Feb 1, 2020; Lawrence, Kansas, USA; ESPN broadcaster Dick Vitale before the game between the Texas Tech Red Raiders and the Kansas Jayhawks at Allen Fieldhouse. Mandatory Credit: Jay Biggerstaff-USA TODAY Sports Credit: Jay Biggerstaff-USA TODAY Sports

As Caitlin Clark’s historic college career enters what will likely be its final weeks, many have weighed in on where she ranks among the sport’s all-time greats. And while Dick Vitale didn’t reveal where he would put Clark in the pantheon of all-time greats, he did share what criteria he thinks shouldn’t be included in the discussion.

“Recently there has been debate about being the GOAT as it related to @CaitlinClark22,” Vitale posted on X (formerly Twitter). “Look I RESPECT the views of others but I do not think it is FAIR to eliminate someone that doesn’t win a championship. Championships r won by strong talented TEAMS. I always felt that WILT C & many others don’t get a fair shake. He didn’t play with a HOF roster ala the Celtics.”

While he didn’t mention him directly, it’s hard to view Vitale’s post as anything but a rebut to his ESPN colleague Jay Williams’ multiple attempts to discredit Clark’s resume by noting that she’s yet to have won a national championship.

“I’m not saying that she’s not at a high, high, high level, but for it to go to the state of immortality — in my opinion — it has to culminate with your team winning a championship,” Williams said on an episode of ESPN’s College GameDay, days after Clark had broken the women’s career scoring record.

Williams would proceed to double down before accusing his critics of race-baiting. But through it all, the former Duke star has owned the take that Clark can’t be considered great until she leads the Hawkeyes to a national championship.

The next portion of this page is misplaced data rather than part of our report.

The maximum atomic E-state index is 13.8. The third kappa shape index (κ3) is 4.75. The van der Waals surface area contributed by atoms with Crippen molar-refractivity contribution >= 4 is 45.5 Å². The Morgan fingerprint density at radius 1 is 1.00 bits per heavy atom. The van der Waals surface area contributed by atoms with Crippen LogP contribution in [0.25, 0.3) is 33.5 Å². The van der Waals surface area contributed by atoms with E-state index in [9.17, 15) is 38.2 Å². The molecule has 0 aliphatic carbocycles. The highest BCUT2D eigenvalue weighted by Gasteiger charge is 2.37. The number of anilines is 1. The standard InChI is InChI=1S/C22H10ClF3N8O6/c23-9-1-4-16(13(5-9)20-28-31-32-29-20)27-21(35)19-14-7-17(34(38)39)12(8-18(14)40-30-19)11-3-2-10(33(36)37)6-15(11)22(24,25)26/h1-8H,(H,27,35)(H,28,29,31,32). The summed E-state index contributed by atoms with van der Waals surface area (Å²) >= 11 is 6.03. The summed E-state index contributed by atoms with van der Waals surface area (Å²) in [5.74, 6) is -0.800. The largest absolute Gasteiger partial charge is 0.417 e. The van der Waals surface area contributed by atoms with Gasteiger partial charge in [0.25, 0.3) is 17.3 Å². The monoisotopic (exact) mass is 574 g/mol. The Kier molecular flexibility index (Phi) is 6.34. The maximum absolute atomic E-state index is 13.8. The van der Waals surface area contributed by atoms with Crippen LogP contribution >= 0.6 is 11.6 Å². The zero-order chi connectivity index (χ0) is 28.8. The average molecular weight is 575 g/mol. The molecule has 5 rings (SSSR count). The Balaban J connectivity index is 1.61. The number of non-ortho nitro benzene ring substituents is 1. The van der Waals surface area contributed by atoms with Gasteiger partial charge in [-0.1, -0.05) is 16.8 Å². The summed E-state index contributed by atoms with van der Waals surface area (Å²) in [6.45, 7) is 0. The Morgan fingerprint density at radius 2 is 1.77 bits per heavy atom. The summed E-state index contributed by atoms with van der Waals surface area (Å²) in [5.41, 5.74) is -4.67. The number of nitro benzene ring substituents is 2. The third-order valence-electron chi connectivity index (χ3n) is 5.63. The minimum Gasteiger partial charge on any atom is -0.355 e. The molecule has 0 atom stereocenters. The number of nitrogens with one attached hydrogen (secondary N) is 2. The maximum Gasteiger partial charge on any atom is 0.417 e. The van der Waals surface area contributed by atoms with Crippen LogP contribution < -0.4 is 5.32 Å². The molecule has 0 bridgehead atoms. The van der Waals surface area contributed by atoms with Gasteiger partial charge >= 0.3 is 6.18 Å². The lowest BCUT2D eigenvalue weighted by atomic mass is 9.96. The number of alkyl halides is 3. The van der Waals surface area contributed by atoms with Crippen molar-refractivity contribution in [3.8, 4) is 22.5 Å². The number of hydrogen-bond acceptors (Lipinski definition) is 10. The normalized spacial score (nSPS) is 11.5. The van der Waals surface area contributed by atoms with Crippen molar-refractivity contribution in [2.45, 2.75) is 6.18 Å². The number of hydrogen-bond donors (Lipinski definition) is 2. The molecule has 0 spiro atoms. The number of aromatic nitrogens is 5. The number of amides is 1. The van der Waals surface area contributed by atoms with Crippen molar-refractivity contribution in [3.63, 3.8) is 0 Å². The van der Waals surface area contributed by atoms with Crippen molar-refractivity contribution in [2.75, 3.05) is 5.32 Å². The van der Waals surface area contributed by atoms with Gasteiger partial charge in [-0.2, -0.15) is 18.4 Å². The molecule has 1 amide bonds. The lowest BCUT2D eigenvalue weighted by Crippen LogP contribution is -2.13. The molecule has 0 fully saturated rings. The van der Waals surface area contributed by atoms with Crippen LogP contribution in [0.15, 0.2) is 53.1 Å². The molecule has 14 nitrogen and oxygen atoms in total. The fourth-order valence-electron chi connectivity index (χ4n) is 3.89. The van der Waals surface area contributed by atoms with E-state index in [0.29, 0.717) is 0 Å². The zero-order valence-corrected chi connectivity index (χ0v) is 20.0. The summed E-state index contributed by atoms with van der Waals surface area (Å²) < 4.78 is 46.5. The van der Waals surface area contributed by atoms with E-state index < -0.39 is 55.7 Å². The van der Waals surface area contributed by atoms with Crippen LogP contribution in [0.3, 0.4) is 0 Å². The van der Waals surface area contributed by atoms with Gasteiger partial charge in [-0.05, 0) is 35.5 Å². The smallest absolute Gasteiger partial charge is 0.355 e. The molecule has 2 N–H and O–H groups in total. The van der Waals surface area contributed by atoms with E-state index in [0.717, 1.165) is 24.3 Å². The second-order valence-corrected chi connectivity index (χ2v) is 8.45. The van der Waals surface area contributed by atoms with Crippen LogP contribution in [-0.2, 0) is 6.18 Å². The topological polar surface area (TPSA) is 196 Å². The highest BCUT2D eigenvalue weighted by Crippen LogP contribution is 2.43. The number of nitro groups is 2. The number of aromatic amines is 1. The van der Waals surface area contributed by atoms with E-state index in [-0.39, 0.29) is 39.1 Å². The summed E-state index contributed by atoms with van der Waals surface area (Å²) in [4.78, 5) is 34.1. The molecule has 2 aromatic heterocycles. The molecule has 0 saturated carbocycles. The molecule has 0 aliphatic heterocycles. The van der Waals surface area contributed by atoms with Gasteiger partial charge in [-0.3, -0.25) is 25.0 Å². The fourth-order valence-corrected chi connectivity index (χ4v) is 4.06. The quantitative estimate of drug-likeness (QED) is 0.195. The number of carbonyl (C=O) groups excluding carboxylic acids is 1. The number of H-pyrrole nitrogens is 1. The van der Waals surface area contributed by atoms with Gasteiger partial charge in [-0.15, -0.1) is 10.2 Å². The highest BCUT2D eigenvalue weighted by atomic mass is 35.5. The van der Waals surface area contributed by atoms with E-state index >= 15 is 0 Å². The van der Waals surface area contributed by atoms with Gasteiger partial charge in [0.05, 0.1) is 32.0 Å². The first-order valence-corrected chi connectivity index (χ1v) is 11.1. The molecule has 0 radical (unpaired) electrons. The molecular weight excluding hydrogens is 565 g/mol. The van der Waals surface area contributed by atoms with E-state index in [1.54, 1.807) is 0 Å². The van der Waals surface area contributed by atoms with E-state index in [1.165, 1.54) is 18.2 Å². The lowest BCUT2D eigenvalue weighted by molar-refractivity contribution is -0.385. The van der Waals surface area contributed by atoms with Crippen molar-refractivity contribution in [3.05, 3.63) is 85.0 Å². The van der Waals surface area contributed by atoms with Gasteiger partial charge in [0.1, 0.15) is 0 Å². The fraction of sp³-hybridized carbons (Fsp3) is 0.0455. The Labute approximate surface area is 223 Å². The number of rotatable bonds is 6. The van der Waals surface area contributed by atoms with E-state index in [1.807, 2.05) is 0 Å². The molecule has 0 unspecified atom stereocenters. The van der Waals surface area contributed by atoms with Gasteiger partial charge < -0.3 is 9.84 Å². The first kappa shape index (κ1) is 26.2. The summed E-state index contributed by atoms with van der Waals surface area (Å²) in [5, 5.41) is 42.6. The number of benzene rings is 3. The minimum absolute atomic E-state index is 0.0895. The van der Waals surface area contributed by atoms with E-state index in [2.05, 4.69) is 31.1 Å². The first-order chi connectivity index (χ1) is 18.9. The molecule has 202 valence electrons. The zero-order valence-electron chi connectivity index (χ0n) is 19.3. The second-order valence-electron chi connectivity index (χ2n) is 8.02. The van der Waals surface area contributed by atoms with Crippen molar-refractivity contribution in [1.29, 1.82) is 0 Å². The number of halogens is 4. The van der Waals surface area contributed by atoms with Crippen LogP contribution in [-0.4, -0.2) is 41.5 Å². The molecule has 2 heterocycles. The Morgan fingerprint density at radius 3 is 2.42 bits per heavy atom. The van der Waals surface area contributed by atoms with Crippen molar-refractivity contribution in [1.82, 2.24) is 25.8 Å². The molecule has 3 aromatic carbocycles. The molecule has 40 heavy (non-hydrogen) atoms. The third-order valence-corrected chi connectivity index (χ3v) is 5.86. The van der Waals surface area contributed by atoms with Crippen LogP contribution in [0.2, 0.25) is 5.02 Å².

To each his own, but it’s understandable why many would find this absurd. Basketball is a team game, and as great (or, in Williams’ opinion, good) as Clark is, she doesn’t play for a traditional college basketball power. In fact, many would argue that her taking Iowa to the cusp of a national title last season is a positive for her resume, even if the Hawkeyes weren’t victorious.

As Vitale pointed out, basketball’s history is littered with great players who didn’t win championships due to circumstances outside their control. That’s especially true in college, where players get few chances to win a title in a sport traditionally dominated by a few teams and coaches.

If Williams wants to consider those players “good” and not “great,” that’s his prerogative. And it’s everybody else’s — including Vitale’s — to point out the obvious flaws in his logic.

[Dick Vitale on X]

About Ben Axelrod

Ben Axelrod is a veteran of the sports media landscape, having most recently worked for NBC's Cleveland affiliate, WKYC. Prior to his time in Cleveland, he covered Ohio State football and the Big Ten for outlets including Cox Media Group, Bleacher Report, Scout and Rivals.